1.1. The link between DOs and the territory and typicity

The renown and valorisation of wines has ancient origins, as the Romans distinguished wines by the “pago” of origin: Falerno, Cecubo, Rheticum, Pucinum are some examples.

Mape Vino


This link with the territory was firstly codified in France with the “Capus” law of 30th July 1935 and taken up again in 1957 in the Treaty of Rome (the origin of the current European Union), which introduced “Designation of Origin Wines” and laid the foundations for their European regulation.

The European Community directives were adopted in Italy in 1963, with Presidential Decree no. 930 of 12th July.

The protection of typicity, the mainstay of European policy, quite rightly asks that it be documented and perceptible to the consumer. This typicity is the basis of capital gains that are consolidated in the intellectual property identifiable in the collective brand and goodwill .  (1)

Starting from this data, wines find a codification of “local, loyal and constant” in the DOs De Vulpe et Uva Viticoltura Asia, the basis and protection of their value in a market that is more and more competitive and structured. The DOs coexist with company brands to create brand synergy.

A company brand without a territory is lame, a territory without a brand is blind”. Lamberto Frescobaldi. (2)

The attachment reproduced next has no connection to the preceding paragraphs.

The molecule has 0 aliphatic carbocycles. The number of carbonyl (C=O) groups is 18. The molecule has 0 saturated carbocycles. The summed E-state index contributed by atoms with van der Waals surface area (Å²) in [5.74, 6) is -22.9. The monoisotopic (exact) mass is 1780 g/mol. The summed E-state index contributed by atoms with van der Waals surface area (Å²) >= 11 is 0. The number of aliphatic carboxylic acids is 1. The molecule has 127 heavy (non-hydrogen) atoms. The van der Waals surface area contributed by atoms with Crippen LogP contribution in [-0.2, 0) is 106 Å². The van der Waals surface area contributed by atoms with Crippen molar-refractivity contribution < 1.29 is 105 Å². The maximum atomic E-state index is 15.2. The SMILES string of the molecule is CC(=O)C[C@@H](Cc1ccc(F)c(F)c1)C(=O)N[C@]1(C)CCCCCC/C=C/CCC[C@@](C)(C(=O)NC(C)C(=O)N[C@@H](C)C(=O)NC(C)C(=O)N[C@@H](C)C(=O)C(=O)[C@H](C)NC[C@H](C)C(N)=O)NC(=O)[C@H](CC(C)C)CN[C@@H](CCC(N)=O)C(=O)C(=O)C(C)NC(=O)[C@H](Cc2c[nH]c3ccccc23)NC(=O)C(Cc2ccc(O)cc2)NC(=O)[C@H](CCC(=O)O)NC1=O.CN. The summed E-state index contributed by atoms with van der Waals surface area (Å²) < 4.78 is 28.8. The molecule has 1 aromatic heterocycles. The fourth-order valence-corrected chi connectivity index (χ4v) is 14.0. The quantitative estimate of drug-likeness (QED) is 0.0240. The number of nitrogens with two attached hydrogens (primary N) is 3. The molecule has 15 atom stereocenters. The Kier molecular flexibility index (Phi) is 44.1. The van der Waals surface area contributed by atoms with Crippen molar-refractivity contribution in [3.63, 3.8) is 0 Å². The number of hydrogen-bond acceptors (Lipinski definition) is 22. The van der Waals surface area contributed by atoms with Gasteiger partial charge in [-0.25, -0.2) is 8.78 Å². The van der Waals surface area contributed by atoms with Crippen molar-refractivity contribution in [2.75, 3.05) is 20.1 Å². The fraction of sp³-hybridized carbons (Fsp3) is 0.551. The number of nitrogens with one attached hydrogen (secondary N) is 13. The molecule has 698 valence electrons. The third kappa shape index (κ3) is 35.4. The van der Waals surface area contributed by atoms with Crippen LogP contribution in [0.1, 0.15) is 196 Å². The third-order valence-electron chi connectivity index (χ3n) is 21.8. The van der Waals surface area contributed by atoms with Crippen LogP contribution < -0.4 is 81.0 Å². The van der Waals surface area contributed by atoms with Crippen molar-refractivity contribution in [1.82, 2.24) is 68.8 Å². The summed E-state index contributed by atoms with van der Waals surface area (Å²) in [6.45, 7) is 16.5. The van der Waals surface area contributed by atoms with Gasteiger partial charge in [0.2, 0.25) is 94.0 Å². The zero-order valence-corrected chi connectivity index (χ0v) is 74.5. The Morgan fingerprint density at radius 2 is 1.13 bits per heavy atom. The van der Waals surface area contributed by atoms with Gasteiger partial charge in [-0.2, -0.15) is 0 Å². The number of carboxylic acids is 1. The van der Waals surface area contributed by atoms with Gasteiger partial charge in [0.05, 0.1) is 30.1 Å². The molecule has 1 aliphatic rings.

In the universe of the Designations of Origin (DO), some lead an “unworldly” existence both for the abandonment of viticulture and because they are not claimed by producers; there are numerous examples, Aprilia, Botticino, Bianco Capena DOs…. and sometimes DOs appear and disappear without a trace, as in the Karst phenomenon.

Others are only known in their region of origin. (3)

The DOs that have established themselves over time, with a strong and constant presence on the market, have broadened their commercial space; this process is still in progress for the wine types suitable for new life styles: Prosecco is an example.

The production regulations are unalterable, but subject to updates in order to adapt the rules to the market dynamics.



(1)Literally an act of good will. It means the positive image of a company built over a long period of correct management and supplying high-quality products or services.

(2)Speaking at the Round Table Expo 2015. Corriere Vinicolo no. 24, 27th July 2015.

(3) “The proliferation of DOs has not brought, as was to be expected, an increase in claimed and certified production because there are many, too many, that have not been claimed or certified only for modest quantities.” Paolo Castelletti, Secretary of UIV. Corriere Vinicolo No. 26, 7th September 2015







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